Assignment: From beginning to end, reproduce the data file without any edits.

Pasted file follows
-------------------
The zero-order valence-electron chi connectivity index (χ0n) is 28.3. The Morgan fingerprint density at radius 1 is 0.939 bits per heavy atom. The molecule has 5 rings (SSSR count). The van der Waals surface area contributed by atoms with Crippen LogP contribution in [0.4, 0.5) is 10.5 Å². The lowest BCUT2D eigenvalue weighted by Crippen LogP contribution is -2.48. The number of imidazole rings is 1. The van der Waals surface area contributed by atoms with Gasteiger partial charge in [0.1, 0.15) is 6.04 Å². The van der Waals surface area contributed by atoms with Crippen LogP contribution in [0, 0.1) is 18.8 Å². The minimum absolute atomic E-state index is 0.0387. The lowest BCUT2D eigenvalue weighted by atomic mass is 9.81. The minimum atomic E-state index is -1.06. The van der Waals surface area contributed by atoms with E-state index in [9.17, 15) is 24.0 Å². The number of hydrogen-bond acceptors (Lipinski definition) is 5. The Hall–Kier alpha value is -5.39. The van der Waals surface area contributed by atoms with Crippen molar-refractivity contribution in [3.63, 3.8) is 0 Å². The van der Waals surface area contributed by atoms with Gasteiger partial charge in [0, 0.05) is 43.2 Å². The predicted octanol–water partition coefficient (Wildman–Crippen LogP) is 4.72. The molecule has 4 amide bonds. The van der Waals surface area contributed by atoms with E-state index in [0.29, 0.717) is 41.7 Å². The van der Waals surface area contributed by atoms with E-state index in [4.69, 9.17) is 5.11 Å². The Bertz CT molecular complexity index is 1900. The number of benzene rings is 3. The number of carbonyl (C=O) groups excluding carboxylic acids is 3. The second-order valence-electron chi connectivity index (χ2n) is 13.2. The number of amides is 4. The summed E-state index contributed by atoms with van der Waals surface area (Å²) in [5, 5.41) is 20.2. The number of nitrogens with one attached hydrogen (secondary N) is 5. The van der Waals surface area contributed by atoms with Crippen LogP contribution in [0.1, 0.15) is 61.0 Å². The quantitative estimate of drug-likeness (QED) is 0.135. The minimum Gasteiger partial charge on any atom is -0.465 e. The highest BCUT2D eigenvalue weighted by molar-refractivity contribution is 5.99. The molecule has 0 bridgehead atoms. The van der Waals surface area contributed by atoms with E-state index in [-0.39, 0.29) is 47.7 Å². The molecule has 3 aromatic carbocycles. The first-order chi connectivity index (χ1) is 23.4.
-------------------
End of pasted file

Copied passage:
The zero-order valence-electron chi connectivity index (χ0n) is 28.3. The Morgan fingerprint density at radius 1 is 0.939 bits per heavy atom. The molecule has 5 rings (SSSR count). The van der Waals surface area contributed by atoms with Crippen LogP contribution in [0.4, 0.5) is 10.5 Å². The lowest BCUT2D eigenvalue weighted by Crippen LogP contribution is -2.48. The number of imidazole rings is 1. The van der Waals surface area contributed by atoms with Gasteiger partial charge in [0.1, 0.15) is 6.04 Å². The van der Waals surface area contributed by atoms with Crippen LogP contribution in [0, 0.1) is 18.8 Å². The minimum absolute atomic E-state index is 0.0387. The lowest BCUT2D eigenvalue weighted by atomic mass is 9.81. The minimum atomic E-state index is -1.06. The van der Waals surface area contributed by atoms with E-state index in [9.17, 15) is 24.0 Å². The number of hydrogen-bond acceptors (Lipinski definition) is 5. The Hall–Kier alpha value is -5.39. The van der Waals surface area contributed by atoms with Crippen molar-refractivity contribution in [3.63, 3.8) is 0 Å². The van der Waals surface area contributed by atoms with Gasteiger partial charge in [0, 0.05) is 43.2 Å². The predicted octanol–water partition coefficient (Wildman–Crippen LogP) is 4.72. The molecule has 4 amide bonds. The van der Waals surface area contributed by atoms with E-state index in [0.29, 0.717) is 41.7 Å². The van der Waals surface area contributed by atoms with E-state index in [4.69, 9.17) is 5.11 Å². The Bertz CT molecular complexity index is 1900. The number of benzene rings is 3. The number of carbonyl (C=O) groups excluding carboxylic acids is 3. The second-order valence-electron chi connectivity index (χ2n) is 13.2. The number of amides is 4. The summed E-state index contributed by atoms with van der Waals surface area (Å²) in [5, 5.41) is 20.2. The number of nitrogens with one attached hydrogen (secondary N) is 5. The van der Waals surface area contributed by atoms with Crippen LogP contribution in [0.1, 0.15) is 61.0 Å². The quantitative estimate of drug-likeness (QED) is 0.135. The minimum Gasteiger partial charge on any atom is -0.465 e. The highest BCUT2D eigenvalue weighted by molar-refractivity contribution is 5.99. The molecule has 0 bridgehead atoms. The van der Waals surface area contributed by atoms with E-state index in [-0.39, 0.29) is 47.7 Å². The molecule has 3 aromatic carbocycles. The first-order chi connectivity index (χ1) is 23.4.